Irving Penn on Issey Miyake
About this deal
In the late 1980s, he began to experiment with new methods of pleating that would allow both flexibility of movement for the wearer as well as ease of care and production. Y. 1988 [in a box]”; stamped and inscribed verso: “PHOTOGRAPH BY IRVING PENN / Copyright © 1988 by Irving Penn / Not to be reproduced without / written permission of / photographer. But these outputs were not the principal intention; they were the mere fruits of a long-distance creative exchange between the two. Open Access data and public domain images are available for unrestricted commercial and noncommercial use without permission or fee.
outlining the creative relationship between the two artists, a 9 minute 58 second animation was directed by pascal roulin.distributed for the trade and NOT FOR SALE, mostly color photos, not to be confused with either the 1988 or 1989 Edition of this book, (VV1/1)).
In March 1992 he was quoted in the International Herald Tribune as saying "Design is not for philosophy it's for life. This book was published to coincide with the exhibition Issey Miyaka Pleats Please held at the Touko Museum of Contemporary Art in Tokyo in September 1990.In the obituaries published recently in honor of Miyake, many commented on the black mock turtleneck that the fashion designer made for Steve Jobs as his personal uniform. As part of the Met's Open Access policy, you can freely copy, modify and distribute this image, even for commercial purposes.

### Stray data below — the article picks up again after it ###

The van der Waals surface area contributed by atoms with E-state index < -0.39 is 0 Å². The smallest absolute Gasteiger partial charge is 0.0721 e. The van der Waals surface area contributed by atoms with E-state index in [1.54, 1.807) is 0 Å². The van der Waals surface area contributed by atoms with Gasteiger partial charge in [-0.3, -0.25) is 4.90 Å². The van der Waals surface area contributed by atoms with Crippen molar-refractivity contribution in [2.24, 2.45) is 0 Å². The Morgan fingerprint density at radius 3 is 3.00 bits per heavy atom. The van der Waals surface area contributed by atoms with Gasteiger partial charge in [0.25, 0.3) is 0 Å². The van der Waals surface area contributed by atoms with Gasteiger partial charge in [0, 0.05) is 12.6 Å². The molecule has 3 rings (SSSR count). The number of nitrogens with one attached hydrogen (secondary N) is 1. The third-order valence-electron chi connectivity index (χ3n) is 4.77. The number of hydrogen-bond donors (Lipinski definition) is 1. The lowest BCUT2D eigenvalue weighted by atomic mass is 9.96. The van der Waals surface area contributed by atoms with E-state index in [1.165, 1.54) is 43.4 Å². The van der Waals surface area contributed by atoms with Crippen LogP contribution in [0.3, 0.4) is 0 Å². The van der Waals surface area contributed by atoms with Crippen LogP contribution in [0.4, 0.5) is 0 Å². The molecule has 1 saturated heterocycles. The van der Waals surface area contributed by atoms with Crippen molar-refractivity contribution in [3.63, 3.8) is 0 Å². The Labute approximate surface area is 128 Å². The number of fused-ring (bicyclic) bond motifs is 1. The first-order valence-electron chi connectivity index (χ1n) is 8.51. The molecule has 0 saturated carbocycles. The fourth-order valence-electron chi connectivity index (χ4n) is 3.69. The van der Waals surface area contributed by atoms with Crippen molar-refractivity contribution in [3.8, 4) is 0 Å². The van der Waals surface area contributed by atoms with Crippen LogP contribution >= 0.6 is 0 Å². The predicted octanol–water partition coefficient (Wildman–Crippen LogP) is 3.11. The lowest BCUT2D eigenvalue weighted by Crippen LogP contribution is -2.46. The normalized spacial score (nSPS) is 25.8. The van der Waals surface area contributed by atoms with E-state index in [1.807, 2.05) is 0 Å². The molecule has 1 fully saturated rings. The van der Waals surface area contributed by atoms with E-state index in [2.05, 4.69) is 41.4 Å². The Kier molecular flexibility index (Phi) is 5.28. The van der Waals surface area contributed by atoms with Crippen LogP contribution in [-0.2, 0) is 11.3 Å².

signed and stamped verso: “Irving Penn / IRVING PENN [in a circle]”; inscribed verso: “Print made 1988.As a child he also had always wanted to be a dancer so we continue to see these performance arts inspiring Miyake with further collections. through the photographer’s lens, the texture, shapes and forms went beyond clothing and instead transformed into art. P." From the library of Peter Schub who had a long and distinguished career as a revered photo agent.
An invaluable representation of an important relationship between both artists, this book unites their formidable talents, documenting Miyake’s women's clothing of the 1980s with Penn's influential photographic style. Near-fine copies, wrappers a touch sunned, but uncreased and binding still firm; in the original folder, sunned at spine and creased at extremities.For more than ten years there was an extraordinary collaboration between Irving Penn and the designer Issey Miyake, one of the few figures to have taken clothes design into the realm of art. Penn and Miyake kicked it off and eventually Irving Penn flew to Japan to photograph the early days of Miyake’s Design Studio. The visual directness affirms the precise and calibrated way Miyake’s garments are designed and made, which is magnified by how Penn takes photographs.